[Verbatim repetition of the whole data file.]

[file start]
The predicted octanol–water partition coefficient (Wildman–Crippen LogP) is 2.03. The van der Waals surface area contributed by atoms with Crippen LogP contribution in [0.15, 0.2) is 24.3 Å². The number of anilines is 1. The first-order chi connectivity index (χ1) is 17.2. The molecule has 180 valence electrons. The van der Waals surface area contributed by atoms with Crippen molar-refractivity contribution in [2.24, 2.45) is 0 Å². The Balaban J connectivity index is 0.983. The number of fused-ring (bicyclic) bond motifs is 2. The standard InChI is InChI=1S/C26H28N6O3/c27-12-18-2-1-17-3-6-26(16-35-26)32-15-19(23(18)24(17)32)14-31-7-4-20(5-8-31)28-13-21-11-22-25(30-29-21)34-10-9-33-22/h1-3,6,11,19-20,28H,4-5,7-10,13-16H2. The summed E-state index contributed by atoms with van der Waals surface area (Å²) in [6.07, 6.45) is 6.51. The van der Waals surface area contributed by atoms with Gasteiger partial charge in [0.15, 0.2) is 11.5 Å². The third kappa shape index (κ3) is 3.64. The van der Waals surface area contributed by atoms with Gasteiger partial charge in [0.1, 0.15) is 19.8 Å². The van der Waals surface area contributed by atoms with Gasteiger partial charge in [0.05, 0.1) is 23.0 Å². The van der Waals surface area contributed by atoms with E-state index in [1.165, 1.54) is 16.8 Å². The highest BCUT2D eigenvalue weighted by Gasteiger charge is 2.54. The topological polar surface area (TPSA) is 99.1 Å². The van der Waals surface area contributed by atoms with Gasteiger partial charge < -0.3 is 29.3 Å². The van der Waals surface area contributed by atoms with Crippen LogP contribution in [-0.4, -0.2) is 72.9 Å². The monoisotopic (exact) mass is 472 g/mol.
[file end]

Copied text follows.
The predicted octanol–water partition coefficient (Wildman–Crippen LogP) is 2.03. The van der Waals surface area contributed by atoms with Crippen LogP contribution in [0.15, 0.2) is 24.3 Å². The number of anilines is 1. The first-order chi connectivity index (χ1) is 17.2. The molecule has 180 valence electrons. The van der Waals surface area contributed by atoms with Crippen molar-refractivity contribution in [2.24, 2.45) is 0 Å². The Balaban J connectivity index is 0.983. The number of fused-ring (bicyclic) bond motifs is 2. The standard InChI is InChI=1S/C26H28N6O3/c27-12-18-2-1-17-3-6-26(16-35-26)32-15-19(23(18)24(17)32)14-31-7-4-20(5-8-31)28-13-21-11-22-25(30-29-21)34-10-9-33-22/h1-3,6,11,19-20,28H,4-5,7-10,13-16H2. The summed E-state index contributed by atoms with van der Waals surface area (Å²) in [6.07, 6.45) is 6.51. The van der Waals surface area contributed by atoms with Gasteiger partial charge in [0.15, 0.2) is 11.5 Å². The third kappa shape index (κ3) is 3.64. The van der Waals surface area contributed by atoms with Gasteiger partial charge in [0.1, 0.15) is 19.8 Å². The van der Waals surface area contributed by atoms with Gasteiger partial charge in [0.05, 0.1) is 23.0 Å². The van der Waals surface area contributed by atoms with E-state index in [1.165, 1.54) is 16.8 Å². The highest BCUT2D eigenvalue weighted by Gasteiger charge is 2.54. The topological polar surface area (TPSA) is 99.1 Å². The van der Waals surface area contributed by atoms with Gasteiger partial charge < -0.3 is 29.3 Å². The van der Waals surface area contributed by atoms with Crippen LogP contribution in [-0.4, -0.2) is 72.9 Å². The monoisotopic (exact) mass is 472 g/mol.